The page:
Wethersfield Street Life, 1634-1995

We walk, whiz, or otherwise pass by these places daily or weekly.  We may go past them from season to season.  The names are familiar perhaps, but where did they come from?  Mill Woods, Treat Road, Great Meadow Road, and on and on.  Behind these names are good stories that help make Wethersfield life just a bit more wonderful.  This whirlwind tour of a few select place names will, I hope, help you feel a bit more settled in Wethersfield.
First things first.  Two out of the ten legendary “adventurers” (ten men and assorted family members) from Massachusetts who settled in Wethersfield in 1634, are honored as street names.
The first such name is Oldham Road: in 1623 John Oldham arrived in Plymouth Colony from England.  Oldham was a feisty adventurer and fearless trader, and he went to Connecticut in 1633 to trade with the Wongunk Indians, and brought back beaver, hemp, and lead.  The following year he led the eager and impatient “adventurers” to settle the enticing open land that the Wongunks called Pyquag.
Wethersfield Street Life_footemonument-thumb-320x418-486.jpgA second settler is memorialized at Foote Path Lane.  Nathaniel Foote was the largest landholder of the new settlement.  His initial tract of ten acres at the southeastern end of Broad Street soon grew to 400 acres.  Foote was a pillar of the community, and happened to raise some of the tastiest pork around.  Look at the south tip of the Broad Street Green and you will see the 1908 monument to his memory, erected by the Foote Family Association.

Wethersfield Street Life_IMG_0002_NEW-thumb-1256x1024-112-thumb-320x260-113.jpg

Great Meadow Road is a fitting name for a place of great agricultural importance for the Indians and colonists.  The Great Meadows in 1634 encompassed 3,500 acres of fertile soil, extending into Glastonbury and Hartford.  In 1637, while families were out preparing this treasure land for spring plowing, some 200 Pequot attacked, killing about nine of the settlers and abducting two girls.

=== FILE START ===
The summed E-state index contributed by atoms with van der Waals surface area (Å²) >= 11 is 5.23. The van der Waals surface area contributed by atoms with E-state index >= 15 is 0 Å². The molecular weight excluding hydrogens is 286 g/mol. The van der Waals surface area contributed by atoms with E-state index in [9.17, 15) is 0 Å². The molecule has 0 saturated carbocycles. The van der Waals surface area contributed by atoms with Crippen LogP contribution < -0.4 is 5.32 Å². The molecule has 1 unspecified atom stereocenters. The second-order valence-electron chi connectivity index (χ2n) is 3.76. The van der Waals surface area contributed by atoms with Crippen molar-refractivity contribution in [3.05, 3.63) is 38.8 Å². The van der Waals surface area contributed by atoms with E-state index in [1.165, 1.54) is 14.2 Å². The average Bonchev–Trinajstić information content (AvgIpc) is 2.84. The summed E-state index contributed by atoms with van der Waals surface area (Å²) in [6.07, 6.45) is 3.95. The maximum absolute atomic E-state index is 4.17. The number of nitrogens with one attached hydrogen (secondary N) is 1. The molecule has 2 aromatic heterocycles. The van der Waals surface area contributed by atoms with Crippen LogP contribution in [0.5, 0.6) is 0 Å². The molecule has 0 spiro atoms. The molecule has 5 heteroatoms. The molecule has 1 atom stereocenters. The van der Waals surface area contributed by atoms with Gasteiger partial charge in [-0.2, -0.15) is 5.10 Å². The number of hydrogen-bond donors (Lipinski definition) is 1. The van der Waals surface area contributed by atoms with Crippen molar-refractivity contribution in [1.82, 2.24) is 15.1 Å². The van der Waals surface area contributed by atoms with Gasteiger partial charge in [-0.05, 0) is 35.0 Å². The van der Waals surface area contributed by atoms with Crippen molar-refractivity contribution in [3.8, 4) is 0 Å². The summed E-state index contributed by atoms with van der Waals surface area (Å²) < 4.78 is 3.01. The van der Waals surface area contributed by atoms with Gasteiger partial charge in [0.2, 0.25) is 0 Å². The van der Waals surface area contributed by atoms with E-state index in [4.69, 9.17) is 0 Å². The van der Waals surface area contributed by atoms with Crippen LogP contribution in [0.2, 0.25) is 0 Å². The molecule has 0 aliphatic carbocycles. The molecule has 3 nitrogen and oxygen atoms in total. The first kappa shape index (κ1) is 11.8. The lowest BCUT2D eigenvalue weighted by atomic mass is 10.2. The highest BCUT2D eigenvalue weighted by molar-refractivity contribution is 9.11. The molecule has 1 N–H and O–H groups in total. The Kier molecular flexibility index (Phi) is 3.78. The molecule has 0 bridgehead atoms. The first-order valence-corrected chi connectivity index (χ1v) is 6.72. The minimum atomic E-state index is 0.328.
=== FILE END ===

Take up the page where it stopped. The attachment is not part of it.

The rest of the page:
Mill Woods Park: Once this place for play was a place for work.  The Chester Mill, located here for over a century, ground grain and sawed wood.  The town purchased the land in 1944 and opened it in 1945 for swimming and picnicking.
Marsh Street was not named for a watery area near the river.  Rather, it honors John Marsh, the revered ninth minister of First Church.  Ordained at Wethersfield in 1774, he served for almost half a century.
Stepney Circle’s name originated with the “Stepney Parish” area of Wethersfield incorporated in 1843 as Rocky Hill.
Nott Street:  John Nott, who settled here in 1636, was a furniture maker and representative of the General Court.  As a town leader, he helped to select the minister and set the boundaries of the town.
Treat Road conjures up the name of a family of distinction and mystery.  Richard Treat of Wethersfield was one of the patentees named by King Charles II in the Connecticut Colony’s 1662 Charter.  His son Robert lived most of his life in Milford, Connecticut, but was here long enough to act as tax collector in 1647.  From 1683-1698, he was governor of Connecticut.
Wolcott Hill Road: Henry Wolcott came here from Windsor, and in 1633 he owned over 1,200 acres.  The area was first called Windmill Hill, for the grain-grinding mill located there. The roadway was laid out in 1868.
porter-belden-thumb-320x240-488.jpgEzekial Porter Road: Dr. Porter, who died in 1755, was a celebrated surgeon whose skills and compassion, according to legend, helped those in need day and night.
(Porter-Belden House)

Col. Chester Drive:  There are two noteworthy Colonel John Chesters in Wethersfield.  The first John (1703-1771) was a much beloved member of the General Assembly, a judge, and a farmer.  He gave First Church its steeple bell, imported from England and inscribed “John Chester, 1761″.  John Chester’s son John (1748/9-1809) served at Bunker Hill, and was a Colonel in one of General George Washington’s regiments during the American Revolution.  Washington offered him a Colonelcy in the new Continental Army but Chester turned it down, much to Washington’s regret, and retired to Wethersfield.
Wethersfield’s colonial roots are also memorialized in The Crossings.  Early American businesses and tradesmen of vital importance to young Wethersfield were Potters, Tanners, Tinsmiths, and Sawmill workers.
Back in 1644, after ten years of building paths and roadways, Old Wethersfield had some of the basic layout that it does today, but with mostly different names.  A sampling: Main Street was divided into three segments, known as High Street, Rose Lane, and Bell Lane.  State Street was Fort Street, Hartford Avenue was Hartford Way, and Garden Street was divided into two segments, known as Fletcher Lane and Watering Lane.
Wouldn’t it be something to close your eyes, and open them to a time when you could meander down these streets of Wethersfield’s past, and visit awhile with people on the road to Beaver Meadow, the Path to the Mill, or the Road to West Swamp?  They could tell you the latest witch accusations or ship built.  You could tell them about the Silas Deane Highway.

This article is posted with the permission of “Wethersfield Life” where it was previously published.

Porter-Belden House photo from http://historicbuildingsct.com

Additional remarks on

Hangdog Lane and Folly Brook Boulevard by Jim Meehan

Go the “About the Author: Nora Howard”

Return to the Wethersfield Historical Society home page.

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